USA TODAY Weekend Extra - - WEATHER - DIVI­SION IS PER­VA­SIVE Kun­jitham G. Gau­thaman

It is de­press­ing to turn on the news and won­der which tragedy has the most ca­su­al­ties or is more sen­sa­tional. What has this na­tion come to?

When I came to this na­tion, as an im­mi­grant, I was wel­comed and have been able to make a com­fort­able life for my­self and my fam­ily. I al­ways stood for what is right and law­ful. I felt equal to ev­ery­one else. I could say what I felt, whether it was po­lit­i­cally cor­rect or not.

As of late, I feel I have to be very care­ful and make only po­lit­i­cally cor­rect state­ments — which are not to ex­press my true be­liefs, if they’re con­trary to those of whomever I’m talk­ing to.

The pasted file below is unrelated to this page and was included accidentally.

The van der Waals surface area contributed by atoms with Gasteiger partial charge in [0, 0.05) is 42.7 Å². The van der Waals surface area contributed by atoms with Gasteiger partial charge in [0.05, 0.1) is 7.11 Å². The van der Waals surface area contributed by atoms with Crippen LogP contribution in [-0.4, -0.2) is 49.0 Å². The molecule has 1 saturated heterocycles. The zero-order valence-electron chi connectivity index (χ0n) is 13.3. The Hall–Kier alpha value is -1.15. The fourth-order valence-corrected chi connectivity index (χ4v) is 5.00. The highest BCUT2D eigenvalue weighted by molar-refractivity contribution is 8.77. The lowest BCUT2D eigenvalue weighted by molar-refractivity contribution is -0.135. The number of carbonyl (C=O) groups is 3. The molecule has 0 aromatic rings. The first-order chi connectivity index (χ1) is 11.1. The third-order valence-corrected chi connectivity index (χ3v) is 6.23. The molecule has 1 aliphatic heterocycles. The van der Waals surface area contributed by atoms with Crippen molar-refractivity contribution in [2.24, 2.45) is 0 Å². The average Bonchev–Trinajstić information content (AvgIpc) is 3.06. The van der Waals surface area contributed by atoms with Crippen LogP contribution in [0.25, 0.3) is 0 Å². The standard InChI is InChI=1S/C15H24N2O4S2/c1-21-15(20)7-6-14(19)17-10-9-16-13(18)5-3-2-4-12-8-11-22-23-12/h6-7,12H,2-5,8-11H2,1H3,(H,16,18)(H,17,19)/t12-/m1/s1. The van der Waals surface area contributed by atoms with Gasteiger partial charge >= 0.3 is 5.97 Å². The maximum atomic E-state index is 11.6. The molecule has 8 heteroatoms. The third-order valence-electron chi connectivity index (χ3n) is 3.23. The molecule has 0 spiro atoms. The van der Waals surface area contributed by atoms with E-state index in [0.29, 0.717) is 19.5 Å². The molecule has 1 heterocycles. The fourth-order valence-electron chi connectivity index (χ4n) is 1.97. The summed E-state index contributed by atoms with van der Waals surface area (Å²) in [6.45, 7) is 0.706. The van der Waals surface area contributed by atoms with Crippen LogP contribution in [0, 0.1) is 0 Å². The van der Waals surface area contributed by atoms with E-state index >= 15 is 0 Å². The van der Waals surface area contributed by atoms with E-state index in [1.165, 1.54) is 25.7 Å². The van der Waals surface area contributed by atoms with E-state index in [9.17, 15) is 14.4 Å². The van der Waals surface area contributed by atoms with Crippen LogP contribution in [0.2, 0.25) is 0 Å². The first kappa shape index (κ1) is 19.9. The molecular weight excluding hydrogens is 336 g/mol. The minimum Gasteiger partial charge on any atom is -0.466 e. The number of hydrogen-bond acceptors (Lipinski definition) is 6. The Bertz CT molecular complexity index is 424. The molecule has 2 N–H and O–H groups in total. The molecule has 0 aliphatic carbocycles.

The divi­sion in our na­tion is not only per­va­sive but deep rooted. But the fish rots from the head down. And the ha­tred seems to be based on color, gen­der, re­li­gion, eth­nic­ity, dis­abil­ity, po­lit­i­cal power, fi­nan­cial means and loy­alty.

Our sit­u­a­tion is stark and in­flamed by the pres­i­dent. But is the pres­i­dent the only leader the Repub­li­can Party has? He’s the one who made more than 12 cam­paign ap­pear­ances in Oc­to­ber. Isn’t there an­other leader who can speak or make cam­paign ap­pear­ances? Or are these lead­ers un­will­ing to con­tinue with the same vit­ri­olic lan­guage as the pres­i­dent?

The elec­tions are not go­ing to solve this. What will? Hix­son, Tenn.

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